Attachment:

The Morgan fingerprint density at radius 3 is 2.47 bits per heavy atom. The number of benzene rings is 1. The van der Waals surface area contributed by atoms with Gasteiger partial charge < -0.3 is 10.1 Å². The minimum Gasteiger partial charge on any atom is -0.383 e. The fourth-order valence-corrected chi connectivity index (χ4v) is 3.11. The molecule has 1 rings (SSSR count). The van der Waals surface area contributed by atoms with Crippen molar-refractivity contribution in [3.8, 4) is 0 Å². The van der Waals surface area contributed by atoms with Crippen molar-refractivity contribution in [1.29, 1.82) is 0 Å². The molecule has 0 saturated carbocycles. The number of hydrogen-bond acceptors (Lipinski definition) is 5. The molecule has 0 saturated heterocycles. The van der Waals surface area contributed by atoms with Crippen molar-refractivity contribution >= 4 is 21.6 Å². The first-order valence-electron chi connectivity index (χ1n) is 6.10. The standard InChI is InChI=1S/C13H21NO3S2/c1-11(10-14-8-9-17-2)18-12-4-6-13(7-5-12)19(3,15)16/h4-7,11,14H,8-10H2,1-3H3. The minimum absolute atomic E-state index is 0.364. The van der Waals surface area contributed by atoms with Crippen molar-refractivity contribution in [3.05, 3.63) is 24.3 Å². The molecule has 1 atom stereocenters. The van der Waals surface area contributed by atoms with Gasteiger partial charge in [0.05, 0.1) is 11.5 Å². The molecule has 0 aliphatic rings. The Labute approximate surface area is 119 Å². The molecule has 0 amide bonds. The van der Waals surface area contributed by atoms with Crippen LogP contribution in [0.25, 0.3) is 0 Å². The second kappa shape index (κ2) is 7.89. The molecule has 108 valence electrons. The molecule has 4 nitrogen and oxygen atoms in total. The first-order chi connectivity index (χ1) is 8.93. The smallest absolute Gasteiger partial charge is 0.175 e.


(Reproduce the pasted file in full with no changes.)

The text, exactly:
The Morgan fingerprint density at radius 3 is 2.47 bits per heavy atom. The number of benzene rings is 1. The van der Waals surface area contributed by atoms with Gasteiger partial charge < -0.3 is 10.1 Å². The minimum Gasteiger partial charge on any atom is -0.383 e. The fourth-order valence-corrected chi connectivity index (χ4v) is 3.11. The molecule has 1 rings (SSSR count). The van der Waals surface area contributed by atoms with Crippen molar-refractivity contribution in [3.8, 4) is 0 Å². The van der Waals surface area contributed by atoms with Crippen molar-refractivity contribution in [1.29, 1.82) is 0 Å². The molecule has 0 saturated carbocycles. The number of hydrogen-bond acceptors (Lipinski definition) is 5. The molecule has 0 saturated heterocycles. The van der Waals surface area contributed by atoms with Crippen molar-refractivity contribution >= 4 is 21.6 Å². The first-order valence-electron chi connectivity index (χ1n) is 6.10. The standard InChI is InChI=1S/C13H21NO3S2/c1-11(10-14-8-9-17-2)18-12-4-6-13(7-5-12)19(3,15)16/h4-7,11,14H,8-10H2,1-3H3. The minimum absolute atomic E-state index is 0.364. The van der Waals surface area contributed by atoms with Crippen molar-refractivity contribution in [3.05, 3.63) is 24.3 Å². The molecule has 1 atom stereocenters. The van der Waals surface area contributed by atoms with Gasteiger partial charge in [0.05, 0.1) is 11.5 Å². The molecule has 0 aliphatic rings. The Labute approximate surface area is 119 Å². The molecule has 0 amide bonds. The van der Waals surface area contributed by atoms with Crippen LogP contribution in [0.25, 0.3) is 0 Å². The second kappa shape index (κ2) is 7.89. The molecule has 108 valence electrons. The molecule has 4 nitrogen and oxygen atoms in total. The first-order chi connectivity index (χ1) is 8.93. The smallest absolute Gasteiger partial charge is 0.175 e.